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Why is In-Car Visibility Shrinking?

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I am lucky. I get to drive around what I think is an excellent car: the Chevy Volt. However, as much as I love the car (and I really do love it), I do have one big problem with it during everyday driving: It has a big butt.

Rear in-car visibility in the Volt isn’t great, unless you want to look at the sky. My blind zone checks are a little less head turns and a little more Pilates workout. However, it isn’t alone — a lot of modern vehicles are harder to see out of than before. Answering just why cars seem to have less and less visibility these days, though, is a little tricky.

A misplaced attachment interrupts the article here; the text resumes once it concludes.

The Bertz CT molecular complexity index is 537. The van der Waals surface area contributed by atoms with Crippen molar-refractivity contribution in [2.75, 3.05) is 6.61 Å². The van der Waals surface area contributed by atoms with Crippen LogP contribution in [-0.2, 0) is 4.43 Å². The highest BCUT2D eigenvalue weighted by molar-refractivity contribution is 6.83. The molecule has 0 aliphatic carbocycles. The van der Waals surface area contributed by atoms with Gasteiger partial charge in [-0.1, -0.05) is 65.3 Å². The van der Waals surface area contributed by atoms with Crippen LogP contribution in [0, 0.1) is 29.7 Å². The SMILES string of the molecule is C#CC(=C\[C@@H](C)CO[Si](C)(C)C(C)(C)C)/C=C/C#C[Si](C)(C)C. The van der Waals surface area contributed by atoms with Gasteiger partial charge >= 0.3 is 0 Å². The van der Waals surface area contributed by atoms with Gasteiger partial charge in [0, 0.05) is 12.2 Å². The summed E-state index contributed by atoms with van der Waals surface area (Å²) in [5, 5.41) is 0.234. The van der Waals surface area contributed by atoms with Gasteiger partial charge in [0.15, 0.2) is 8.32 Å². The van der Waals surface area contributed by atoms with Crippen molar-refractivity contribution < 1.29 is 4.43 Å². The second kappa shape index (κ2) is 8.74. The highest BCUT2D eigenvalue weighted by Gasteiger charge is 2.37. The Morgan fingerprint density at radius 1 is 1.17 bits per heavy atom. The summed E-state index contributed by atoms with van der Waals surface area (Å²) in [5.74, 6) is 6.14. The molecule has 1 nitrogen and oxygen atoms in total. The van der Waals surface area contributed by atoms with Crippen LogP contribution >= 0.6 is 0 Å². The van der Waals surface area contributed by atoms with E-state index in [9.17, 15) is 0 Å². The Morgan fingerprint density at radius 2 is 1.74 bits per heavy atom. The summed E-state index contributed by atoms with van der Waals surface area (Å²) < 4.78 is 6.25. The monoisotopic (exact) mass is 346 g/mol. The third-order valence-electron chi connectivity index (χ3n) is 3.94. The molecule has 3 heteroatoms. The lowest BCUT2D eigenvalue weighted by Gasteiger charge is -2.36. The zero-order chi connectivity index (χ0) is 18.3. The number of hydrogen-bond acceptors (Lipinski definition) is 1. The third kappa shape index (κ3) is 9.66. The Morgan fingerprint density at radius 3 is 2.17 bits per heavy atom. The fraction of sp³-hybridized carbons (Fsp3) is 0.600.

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Mostly, it’s because there doesn’t seem to be a single cause. The largest reason people point to for shrinking windows and ballooning pillars is safety regulations, and there is some merit to this. Modern cars have to protect the passengers if the car should flip over, and that means some chunky steel rising through each of the roof pillars.

But that’s not all that is contributing; vehicle design fashion takes a lot of the finger pointing as well. Matthew de Paula, an accomplished automotive journalist writing in Forbes, pointed out two big design trends that are absorbing visibility: rising belt lines and sloping roofs. The swooping roof lines, in particular, make cars look sportier and sleeker, but squeeze the windows down. Meanwhile, higher belt lines that allow larger, wider tires push windows up from the bottom. These design trends aren’t just for looks, though. Their real-world benefit is better aerodynamics, giving vehicles greater efficiency.

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At least the good news is that as visibility shrinks, automakers are adding systems to help like blind-spot warnings and rear-view cameras.

News Sources: Forbes, Consumer ReportsAARP, Edmunds